I still remember the night the old Soldiers and Sailors Memorial Hall burned down. I was assisting a photographer shoot pictures of the Brownwood High School graduating class in the old football stadium.

About halfway through the proceedings, a thunderstorm unleashed its full fury with roaring thunder, lightning and a deluge of rain. Several hundred people made a mad dash for the school auditorium, none of whom arrived there dry.

The photographer said somebody stole his raincoat in the stadium and he was mad. He accused me of doing it. How he arrived at that conclusion, I don’t know since I was not wearing it and I was as wet as he was.

At some point during the big storm, lightning, they said, struck the Memorial Hall and in spite of the efforts of our fire department, it burned to the ground. I never heard anybody complain. I am sure, had they known about it, musicians all over the state would have celebrated the fact that they would never have to play on that terrible slanted stage again.

At that time, it was used mostly for country music concerts and wrestling matches. In the late ’40s, the National Guard met there, having no other place. The building could in no way have been regarded as attractive and an architectural triumph, it wasn’t.

A city official who had no love for the place was often jokingly accused of setting it on fire. He never admitted to the deed and when accused would just grin. Actually, I’m convinced that a Higher Power also didn’t care much for the building either and sent the lightning to get rid of it.

As for breaking up the graduation ceremonies and getting several hundred people wet, that was just “collateral damage.” It is hard to do anything constructive these days without that happening. Another example: when they made Austin Avenue four lanes, the concrete driveway entrance to my house was torn out and never replaced as promised.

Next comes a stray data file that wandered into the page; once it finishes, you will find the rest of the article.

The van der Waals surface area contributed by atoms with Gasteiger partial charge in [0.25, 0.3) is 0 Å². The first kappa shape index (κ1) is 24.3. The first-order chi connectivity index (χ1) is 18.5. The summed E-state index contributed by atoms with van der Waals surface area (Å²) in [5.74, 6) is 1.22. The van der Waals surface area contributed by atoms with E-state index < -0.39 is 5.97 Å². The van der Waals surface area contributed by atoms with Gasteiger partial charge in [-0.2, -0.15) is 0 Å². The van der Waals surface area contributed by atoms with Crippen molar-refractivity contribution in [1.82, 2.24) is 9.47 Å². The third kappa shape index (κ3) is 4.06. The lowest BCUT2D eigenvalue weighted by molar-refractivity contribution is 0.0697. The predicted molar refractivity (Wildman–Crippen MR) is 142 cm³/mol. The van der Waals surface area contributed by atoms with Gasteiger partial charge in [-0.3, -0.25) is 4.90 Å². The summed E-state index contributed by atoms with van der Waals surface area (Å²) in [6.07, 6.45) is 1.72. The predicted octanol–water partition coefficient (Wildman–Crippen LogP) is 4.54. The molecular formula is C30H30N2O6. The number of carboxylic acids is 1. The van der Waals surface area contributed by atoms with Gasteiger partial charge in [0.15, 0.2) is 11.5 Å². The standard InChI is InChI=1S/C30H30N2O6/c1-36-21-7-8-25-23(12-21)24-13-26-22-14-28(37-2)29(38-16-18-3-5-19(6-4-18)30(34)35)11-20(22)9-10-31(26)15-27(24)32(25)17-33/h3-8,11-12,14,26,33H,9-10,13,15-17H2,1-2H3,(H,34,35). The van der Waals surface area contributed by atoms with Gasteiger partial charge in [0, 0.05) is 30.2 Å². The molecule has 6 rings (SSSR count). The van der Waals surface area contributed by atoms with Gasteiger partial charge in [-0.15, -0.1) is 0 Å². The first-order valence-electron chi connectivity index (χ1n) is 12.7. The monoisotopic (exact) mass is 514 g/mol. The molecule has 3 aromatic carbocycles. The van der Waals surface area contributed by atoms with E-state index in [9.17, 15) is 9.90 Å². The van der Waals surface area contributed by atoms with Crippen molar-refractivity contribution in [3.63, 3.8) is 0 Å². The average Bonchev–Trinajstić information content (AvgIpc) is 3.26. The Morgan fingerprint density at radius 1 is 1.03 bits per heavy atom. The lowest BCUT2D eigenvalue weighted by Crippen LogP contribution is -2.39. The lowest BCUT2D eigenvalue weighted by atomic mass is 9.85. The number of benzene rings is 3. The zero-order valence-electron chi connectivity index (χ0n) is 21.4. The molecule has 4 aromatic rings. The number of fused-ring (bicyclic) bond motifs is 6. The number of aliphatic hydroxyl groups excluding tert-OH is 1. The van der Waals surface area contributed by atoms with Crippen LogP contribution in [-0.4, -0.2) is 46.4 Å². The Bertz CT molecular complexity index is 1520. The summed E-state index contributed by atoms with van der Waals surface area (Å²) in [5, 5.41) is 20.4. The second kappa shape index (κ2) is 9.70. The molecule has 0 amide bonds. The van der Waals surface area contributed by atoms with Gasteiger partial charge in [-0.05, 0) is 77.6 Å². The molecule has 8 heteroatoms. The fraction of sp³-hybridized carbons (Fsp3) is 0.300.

At least, the burning of the Memorial Hall provided a reason to build our coliseum on the same site. People watched with interest as the construction started.

Few could figure out what the end result might be. Herman Bennett, the contractor, was the only one who knew for sure and he watched it all with a worried look.

First, a large dome-shaped pile of dirt was put on the site, and then concrete was poured over the pile of dirt forming the top. Then, hydraulic jacks were placed on steel posts around the concrete dome and it was slowly lifted to the present height.

I was employed at time as an insurance investigator for a firm in Atlanta, Ga. I took time off to watch the whole operation and in the event the thing fell on somebody I would have first-hand information.

Anyhow, I was as curious as everybody else about the final outcome. Large crowds watched the entire procedure.

Also, at the time, I owned a 16 millimeter movie camera and I filmed any newsworthy event for KRBC in Abilene. I filmed the raising of the dome from the roof of the Brownwood Hotel. It all went smoothly with no mishaps.

I also filmed the first ever ladies only chili cookoff at Luckenbach, and later, the second cookoff ever held at Terlingua for KRBC.

Video cameras with sound hadn’t been invented then which saved a lot of time editing the sound track. As Martha Stewart might have said about the Memorial Hall burning and the lack of sound on my camera, “It was a good thing.”

Harry Marlin’s column is featured every Tuesday on the Brownwood Bulletin’s Viewpoint page. E-mail him at pilgrimB17@verizon.net.